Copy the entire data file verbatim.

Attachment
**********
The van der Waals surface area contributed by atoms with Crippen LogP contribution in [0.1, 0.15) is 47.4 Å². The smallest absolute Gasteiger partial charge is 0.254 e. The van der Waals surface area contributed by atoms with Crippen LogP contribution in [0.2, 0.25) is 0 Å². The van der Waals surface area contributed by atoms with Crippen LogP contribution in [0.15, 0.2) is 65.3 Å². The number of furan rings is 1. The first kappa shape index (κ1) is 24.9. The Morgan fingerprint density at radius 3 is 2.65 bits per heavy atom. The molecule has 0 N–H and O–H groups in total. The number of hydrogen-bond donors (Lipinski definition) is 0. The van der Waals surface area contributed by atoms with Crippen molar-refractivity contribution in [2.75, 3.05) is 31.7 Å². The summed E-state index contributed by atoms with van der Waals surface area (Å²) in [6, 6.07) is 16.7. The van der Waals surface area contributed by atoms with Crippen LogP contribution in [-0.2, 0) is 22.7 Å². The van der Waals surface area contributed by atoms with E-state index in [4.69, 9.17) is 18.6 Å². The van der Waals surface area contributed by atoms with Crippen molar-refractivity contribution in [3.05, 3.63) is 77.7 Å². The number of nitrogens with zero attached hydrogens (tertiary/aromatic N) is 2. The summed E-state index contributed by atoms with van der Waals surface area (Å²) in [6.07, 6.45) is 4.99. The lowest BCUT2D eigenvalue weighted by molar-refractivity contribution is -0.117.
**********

The van der Waals surface area contributed by atoms with Crippen LogP contribution in [0.1, 0.15) is 47.4 Å². The smallest absolute Gasteiger partial charge is 0.254 e. The van der Waals surface area contributed by atoms with Crippen LogP contribution in [0.2, 0.25) is 0 Å². The van der Waals surface area contributed by atoms with Crippen LogP contribution in [0.15, 0.2) is 65.3 Å². The number of furan rings is 1. The first kappa shape index (κ1) is 24.9. The Morgan fingerprint density at radius 3 is 2.65 bits per heavy atom. The molecule has 0 N–H and O–H groups in total. The number of hydrogen-bond donors (Lipinski definition) is 0. The van der Waals surface area contributed by atoms with Crippen molar-refractivity contribution in [2.75, 3.05) is 31.7 Å². The summed E-state index contributed by atoms with van der Waals surface area (Å²) in [6, 6.07) is 16.7. The van der Waals surface area contributed by atoms with Crippen LogP contribution in [-0.2, 0) is 22.7 Å². The van der Waals surface area contributed by atoms with E-state index in [4.69, 9.17) is 18.6 Å². The van der Waals surface area contributed by atoms with Crippen molar-refractivity contribution in [3.05, 3.63) is 77.7 Å². The number of nitrogens with zero attached hydrogens (tertiary/aromatic N) is 2. The summed E-state index contributed by atoms with van der Waals surface area (Å²) in [6.07, 6.45) is 4.99. The lowest BCUT2D eigenvalue weighted by molar-refractivity contribution is -0.117.